Consider the fact that a company which has a primary listing on some obscure, ill regulated exchange in a distant country where there is no effective regulation and where corruption is endemic and a secondary token listing on AIM is currently eligible for inclusion in an ISA despite the highly visible risks to which it is exposed. In contrast an Aim listed company domiciled in the UK and strait-jacketed by our over-weening regulatory/governance/legal framework is not eligible despite the risks being self evidently more manageable.

Nor is it a matter of size. There are small companies listed on the main market (AEX to name but one) which are eligible for ISA's and much larger more stable companies which have stayed on AIM which aren't. It's nonsense.

Our lives are overloaded with unecessary regulation, constraints and bureaucratic nonsense. Other examples which come to mind in this area are:-

1) the prohibition on holding cash balances within ISA's (apart from cash ISA's when it is mandatory) - this makes it more difficult for investors to manage their investments in a rational manner by moving to cash at times when markets are in turmoil. In effect it forces investors to buy shares even if the market conditions are palpably dangerous/unsafe. This is clearly against the interests of investors.

2) the compulsory conversion of pension funds into annuities at an arbitrary age. There is not even a pretence of any justification for this. If you want to manage your own pension fund when you are 74 that's OK. But the state does not want you to do so after your 75th birthday. It does not take the honest and straight forward approach of saying that 75 year olds are mentally incompetent and need their affairs to be managed by an insurance company - that would at least have the benefit of clarity. No, what it does is impose a straitjacket of constraints and raft of obstacles that make life almost impossibly difficult. So at 75 you have a choice, give in to the arbitrary decisions of the politicians and civil servants who drafted stupid, unreasonable and vindictive legislation for no reason other than pandering to their own need to control other people. Or struggle to navigate an extra layer of compexity and convolution. It's simply ridiculous.

What we need is less regulation, less state control, less bureaucracy, less nannying. Just leave people to get on with managing their own affairs as they think fit.

T

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extrader 29th Sep '11 8 of 9

Hi rg,

Agree wholeheartedly !

But , if people were free to run their lives without the interference of politicians, what would be their purpose.....?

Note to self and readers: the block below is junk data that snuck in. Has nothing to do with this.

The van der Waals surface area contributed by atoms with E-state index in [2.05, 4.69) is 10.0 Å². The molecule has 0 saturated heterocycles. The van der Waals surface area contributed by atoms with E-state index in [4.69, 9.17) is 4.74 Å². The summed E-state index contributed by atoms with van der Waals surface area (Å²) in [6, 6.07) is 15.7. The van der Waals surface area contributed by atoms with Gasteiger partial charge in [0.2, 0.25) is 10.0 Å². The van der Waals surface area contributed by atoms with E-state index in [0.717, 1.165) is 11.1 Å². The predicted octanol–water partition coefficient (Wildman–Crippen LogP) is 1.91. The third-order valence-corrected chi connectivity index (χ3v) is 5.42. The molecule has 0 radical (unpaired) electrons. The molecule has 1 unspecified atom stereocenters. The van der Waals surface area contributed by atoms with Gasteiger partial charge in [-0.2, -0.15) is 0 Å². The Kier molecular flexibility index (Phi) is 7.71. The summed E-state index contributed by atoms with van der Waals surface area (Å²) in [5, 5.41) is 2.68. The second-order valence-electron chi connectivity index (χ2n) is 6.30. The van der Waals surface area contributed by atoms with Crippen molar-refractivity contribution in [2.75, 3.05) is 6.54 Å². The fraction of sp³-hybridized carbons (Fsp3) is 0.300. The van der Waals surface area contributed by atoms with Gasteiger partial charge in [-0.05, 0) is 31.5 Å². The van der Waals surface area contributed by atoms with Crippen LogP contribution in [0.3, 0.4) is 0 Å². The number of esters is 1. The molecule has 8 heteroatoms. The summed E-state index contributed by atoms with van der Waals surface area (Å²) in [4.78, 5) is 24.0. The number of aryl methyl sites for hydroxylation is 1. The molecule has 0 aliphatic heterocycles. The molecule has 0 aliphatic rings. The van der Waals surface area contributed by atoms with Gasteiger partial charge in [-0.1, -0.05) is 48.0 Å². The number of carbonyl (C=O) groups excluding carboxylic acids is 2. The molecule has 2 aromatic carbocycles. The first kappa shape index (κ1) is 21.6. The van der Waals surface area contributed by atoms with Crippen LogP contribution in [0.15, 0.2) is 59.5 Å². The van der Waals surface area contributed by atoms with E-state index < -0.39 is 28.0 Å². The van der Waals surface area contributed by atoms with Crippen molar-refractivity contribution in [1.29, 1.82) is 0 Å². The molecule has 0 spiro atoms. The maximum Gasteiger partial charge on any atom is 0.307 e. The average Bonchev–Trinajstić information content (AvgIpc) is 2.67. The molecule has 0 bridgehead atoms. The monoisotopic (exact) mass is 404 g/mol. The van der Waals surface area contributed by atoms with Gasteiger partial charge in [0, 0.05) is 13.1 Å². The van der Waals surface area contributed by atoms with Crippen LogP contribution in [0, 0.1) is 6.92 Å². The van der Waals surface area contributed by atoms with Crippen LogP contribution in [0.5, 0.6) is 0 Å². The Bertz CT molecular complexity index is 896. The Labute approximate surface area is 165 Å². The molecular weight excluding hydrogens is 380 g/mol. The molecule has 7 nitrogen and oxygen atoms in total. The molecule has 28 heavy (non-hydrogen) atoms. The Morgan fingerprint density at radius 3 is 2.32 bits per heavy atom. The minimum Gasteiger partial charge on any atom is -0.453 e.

So, je regrette mon vieux, it ain't gonna happen ;-
ATB

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Boros10 12th Dec '12 9 of 9
1

I am generally in favour of allowing all AIM stocks to be held in an ISA. I have one major concern though. In recent years we have seen anywhere between 50 and100 AIM companies delist each year. In some cases a tender offer is launched at a significant premium to the prevailing price prior to the annoucement. In other cases a tender offer is launched without any premium or even at a discount to the current price. In yet other cases, no tender offer is made at all.

ISA holders may be faced with a variety of unpalatable choices. If the new rules do not allow ISAs to hold delisted AIM stocks shareholders will have to tender the shares (if this option is offered) or be forced to sell at distressed prices prior to the delisting if there is no tender. If they take no action the delisted stock is likely to be expelled from the ISA, potentially wiping out part of the tax shelter carefully built up over many years from annual contributions, gains and income.

Even if the new rules allow delisted AIM shares to remain in an ISA, many low cost brokers will be reluctant to offer this option. I recently had to set up a full service SIPP with another provider when a very successful AIM company I was invested in chose to delist and I decided to remain on board. My low cost SIPP provider told me it could not hold private company shares because of the additional costs involved. At least, I had the option of transferring the shares in specie and protecting the value of the tax shelter.

I realise the majority of delistings involve companies which have experienced problems and where most of an investors money may already have been lost, so many of the problems identified here may be less important in practice. However, many profitable companies choose to delist due to a lack of trading volume/liquidity, high compliance costs and/or have no plans to raise capital.

One solution for those wishing to hold a delisted AIM stock if it must be removed from an ISA would be to allow the investor to replace its value with a cash contribution thereby protecting the value of the tax shelter. A simplier solution, might be a form of bed and breakfasting where the shares are sold prior to the delisting and immediately bought back outside the ISA.